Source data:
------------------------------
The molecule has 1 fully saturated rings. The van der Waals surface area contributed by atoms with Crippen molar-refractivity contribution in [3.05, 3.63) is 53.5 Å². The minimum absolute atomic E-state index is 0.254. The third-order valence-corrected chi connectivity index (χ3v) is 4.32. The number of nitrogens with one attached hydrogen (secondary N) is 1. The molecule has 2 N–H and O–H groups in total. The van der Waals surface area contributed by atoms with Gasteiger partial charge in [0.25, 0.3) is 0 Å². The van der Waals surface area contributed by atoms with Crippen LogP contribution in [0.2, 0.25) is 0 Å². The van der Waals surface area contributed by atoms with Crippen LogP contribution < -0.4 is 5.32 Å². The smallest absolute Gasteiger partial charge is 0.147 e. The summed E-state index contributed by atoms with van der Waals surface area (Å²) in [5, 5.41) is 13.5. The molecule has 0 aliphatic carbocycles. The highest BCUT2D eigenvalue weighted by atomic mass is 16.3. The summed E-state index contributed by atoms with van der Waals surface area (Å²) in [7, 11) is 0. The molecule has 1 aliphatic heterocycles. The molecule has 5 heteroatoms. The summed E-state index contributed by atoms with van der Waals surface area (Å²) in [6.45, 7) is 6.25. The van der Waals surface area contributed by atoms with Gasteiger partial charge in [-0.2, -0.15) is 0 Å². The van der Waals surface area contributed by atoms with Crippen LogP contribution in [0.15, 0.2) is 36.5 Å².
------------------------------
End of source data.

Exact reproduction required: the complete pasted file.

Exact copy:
The molecule has 1 fully saturated rings. The van der Waals surface area contributed by atoms with Crippen molar-refractivity contribution in [3.05, 3.63) is 53.5 Å². The minimum absolute atomic E-state index is 0.254. The third-order valence-corrected chi connectivity index (χ3v) is 4.32. The number of nitrogens with one attached hydrogen (secondary N) is 1. The molecule has 2 N–H and O–H groups in total. The van der Waals surface area contributed by atoms with Gasteiger partial charge in [0.25, 0.3) is 0 Å². The van der Waals surface area contributed by atoms with Crippen LogP contribution in [0.2, 0.25) is 0 Å². The van der Waals surface area contributed by atoms with Crippen LogP contribution < -0.4 is 5.32 Å². The smallest absolute Gasteiger partial charge is 0.147 e. The summed E-state index contributed by atoms with van der Waals surface area (Å²) in [5, 5.41) is 13.5. The molecule has 0 aliphatic carbocycles. The highest BCUT2D eigenvalue weighted by atomic mass is 16.3. The summed E-state index contributed by atoms with van der Waals surface area (Å²) in [7, 11) is 0. The molecule has 1 aliphatic heterocycles. The molecule has 5 heteroatoms. The summed E-state index contributed by atoms with van der Waals surface area (Å²) in [6.45, 7) is 6.25. The van der Waals surface area contributed by atoms with Gasteiger partial charge in [-0.2, -0.15) is 0 Å². The van der Waals surface area contributed by atoms with Crippen LogP contribution in [0.15, 0.2) is 36.5 Å².